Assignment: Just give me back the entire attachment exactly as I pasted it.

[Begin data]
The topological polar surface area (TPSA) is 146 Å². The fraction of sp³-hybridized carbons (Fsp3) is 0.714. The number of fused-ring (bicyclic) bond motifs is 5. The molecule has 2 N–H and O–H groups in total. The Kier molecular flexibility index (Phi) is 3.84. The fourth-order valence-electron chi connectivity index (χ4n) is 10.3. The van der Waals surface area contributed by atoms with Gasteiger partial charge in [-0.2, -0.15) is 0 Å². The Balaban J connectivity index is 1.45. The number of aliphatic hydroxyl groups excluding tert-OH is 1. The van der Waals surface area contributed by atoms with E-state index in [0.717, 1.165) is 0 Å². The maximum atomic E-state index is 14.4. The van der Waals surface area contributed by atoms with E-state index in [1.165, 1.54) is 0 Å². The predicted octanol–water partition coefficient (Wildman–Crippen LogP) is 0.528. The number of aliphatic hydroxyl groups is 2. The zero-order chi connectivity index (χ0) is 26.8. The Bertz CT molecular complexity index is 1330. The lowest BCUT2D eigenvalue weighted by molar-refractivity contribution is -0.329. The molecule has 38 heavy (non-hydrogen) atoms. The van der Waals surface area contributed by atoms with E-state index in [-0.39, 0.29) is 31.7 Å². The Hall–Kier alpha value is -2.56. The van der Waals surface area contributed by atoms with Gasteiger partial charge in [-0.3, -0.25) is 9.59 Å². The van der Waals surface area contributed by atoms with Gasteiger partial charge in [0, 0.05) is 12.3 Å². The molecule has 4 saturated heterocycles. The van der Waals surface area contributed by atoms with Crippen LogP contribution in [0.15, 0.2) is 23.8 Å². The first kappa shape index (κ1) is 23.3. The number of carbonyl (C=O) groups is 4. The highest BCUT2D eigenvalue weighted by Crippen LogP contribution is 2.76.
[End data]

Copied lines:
The topological polar surface area (TPSA) is 146 Å². The fraction of sp³-hybridized carbons (Fsp3) is 0.714. The number of fused-ring (bicyclic) bond motifs is 5. The molecule has 2 N–H and O–H groups in total. The Kier molecular flexibility index (Phi) is 3.84. The fourth-order valence-electron chi connectivity index (χ4n) is 10.3. The van der Waals surface area contributed by atoms with Gasteiger partial charge in [-0.2, -0.15) is 0 Å². The Balaban J connectivity index is 1.45. The number of aliphatic hydroxyl groups excluding tert-OH is 1. The van der Waals surface area contributed by atoms with E-state index in [0.717, 1.165) is 0 Å². The maximum atomic E-state index is 14.4. The van der Waals surface area contributed by atoms with E-state index in [1.165, 1.54) is 0 Å². The predicted octanol–water partition coefficient (Wildman–Crippen LogP) is 0.528. The number of aliphatic hydroxyl groups is 2. The zero-order chi connectivity index (χ0) is 26.8. The Bertz CT molecular complexity index is 1330. The lowest BCUT2D eigenvalue weighted by molar-refractivity contribution is -0.329. The molecule has 38 heavy (non-hydrogen) atoms. The van der Waals surface area contributed by atoms with E-state index in [-0.39, 0.29) is 31.7 Å². The Hall–Kier alpha value is -2.56. The van der Waals surface area contributed by atoms with Gasteiger partial charge in [-0.3, -0.25) is 9.59 Å². The van der Waals surface area contributed by atoms with Gasteiger partial charge in [0, 0.05) is 12.3 Å². The molecule has 4 saturated heterocycles. The van der Waals surface area contributed by atoms with Crippen LogP contribution in [0.15, 0.2) is 23.8 Å². The first kappa shape index (κ1) is 23.3. The number of carbonyl (C=O) groups is 4. The highest BCUT2D eigenvalue weighted by Crippen LogP contribution is 2.76.